Saturday, April 17, 2004
To: GSAS students
From: Dean Henry C. Pinkham
You may have read in the Columbia Spectator yesterday that the membership of GSEU/UAW (the student group that favors a union under the aegis of the United Automobile Workers labor union) has voted in favor of a strike of Columbia Graduate Teaching Assistants and Graduate Research Assistants starting on Monday, April 19. In view of this announcement, I am writing to share the guiding principles of the University in the event of such a strike.
First and foremost, we call on all members of this community to preserve civility throughout the process and to avoid allowing principled disagreements to turn into personal animosity. Our focus should be on helping everyone get through this situation as calmly as possible. Actions that undermine respect for difference of opinion are antithetical to the values of the University.
The University encourages all graduate students to continue to fulfill their responsibilities in teaching and research and it will support the right of those graduate students who do not wish to strike to pursue their teaching and research without disruption. There is some confusion among graduate students about the meaning of a strike vote to individuals. Students who wish to teach or do research are not required to go on strike, whether or not they voted to strike on Wednesday or Thursday, whether or not they signed a card last fall or this spring, and whether or not they voted for a union in the NLRB election two years ago. Furthermore graduate students who do not strike will of course not see their stipend or their benefits reduced, despite rumors to the contrary.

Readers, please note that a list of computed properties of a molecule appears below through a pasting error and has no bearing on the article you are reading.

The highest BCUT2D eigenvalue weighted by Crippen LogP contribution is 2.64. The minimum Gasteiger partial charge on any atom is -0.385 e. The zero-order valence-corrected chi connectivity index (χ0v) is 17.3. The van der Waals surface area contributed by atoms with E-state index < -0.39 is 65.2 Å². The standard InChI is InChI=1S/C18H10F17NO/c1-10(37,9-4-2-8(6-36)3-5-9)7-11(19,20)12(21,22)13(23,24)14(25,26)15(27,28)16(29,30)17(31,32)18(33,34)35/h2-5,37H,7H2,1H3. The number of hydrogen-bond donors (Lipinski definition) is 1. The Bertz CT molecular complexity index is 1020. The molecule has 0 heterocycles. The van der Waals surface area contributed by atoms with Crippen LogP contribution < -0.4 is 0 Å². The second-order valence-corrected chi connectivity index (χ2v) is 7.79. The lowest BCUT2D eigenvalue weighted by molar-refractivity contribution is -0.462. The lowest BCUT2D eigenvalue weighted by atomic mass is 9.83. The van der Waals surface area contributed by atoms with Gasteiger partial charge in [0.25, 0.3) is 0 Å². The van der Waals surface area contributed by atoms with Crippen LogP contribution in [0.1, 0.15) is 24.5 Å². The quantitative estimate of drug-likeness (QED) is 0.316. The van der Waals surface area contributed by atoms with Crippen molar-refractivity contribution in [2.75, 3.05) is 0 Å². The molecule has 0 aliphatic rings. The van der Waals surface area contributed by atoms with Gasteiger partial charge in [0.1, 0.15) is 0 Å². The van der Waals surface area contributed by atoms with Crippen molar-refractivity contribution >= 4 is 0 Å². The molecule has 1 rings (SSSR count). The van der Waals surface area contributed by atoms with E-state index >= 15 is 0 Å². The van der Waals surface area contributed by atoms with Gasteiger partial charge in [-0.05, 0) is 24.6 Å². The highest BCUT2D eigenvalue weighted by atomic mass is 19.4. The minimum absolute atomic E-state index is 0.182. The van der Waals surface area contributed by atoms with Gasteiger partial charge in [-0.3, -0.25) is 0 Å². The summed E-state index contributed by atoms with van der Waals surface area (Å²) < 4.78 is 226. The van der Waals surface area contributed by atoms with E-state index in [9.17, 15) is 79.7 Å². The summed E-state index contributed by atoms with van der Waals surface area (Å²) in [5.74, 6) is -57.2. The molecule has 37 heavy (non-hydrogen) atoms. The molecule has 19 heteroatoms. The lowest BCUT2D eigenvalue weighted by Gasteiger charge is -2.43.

If you intend to strike, you are required to return all grade books (or electronic or paper grade rosters), exams, tests and student papers, graded or ungraded, either to the professor who teaches your course if you are a teaching fellow, to the director of graduate studies of your department if you teach an independent departmental course or to the faculty chair of the program if you teach in courses such as Lit Hum, CC or UWP. Striking students cannot be compelled to teach or grade while on strike, but they may not withhold material they already possess that is necessary for determining grades. To do so can subject the striking student to disciplinary action and affect eligibility for future teaching or research assignments. Furthermore, participating in a strike does not excuse graduate students from their own course work, exams, or other academic responsibilities apart from their service as teaching fellows, or assistants in research.
Note that it is allowable for faculty members to inquire of your plans to strike, if their purpose is to alleviate disruption for the students in the class or to alleviate interruption of ongoing research. Please be assured that there will be no reprisals against you regardless of how you respond (or if you choose not to respond) to any questions from faculty members regarding your intentions. If you plan not to meet your section or your class, I would encourage you to inform your class of this via e-mail.
The University has published a webpage describing its position on the strike. This page is accessible from the main Columbia homepage.
I hope we will all do our utmost to minimize the divisiveness often associated with strikes.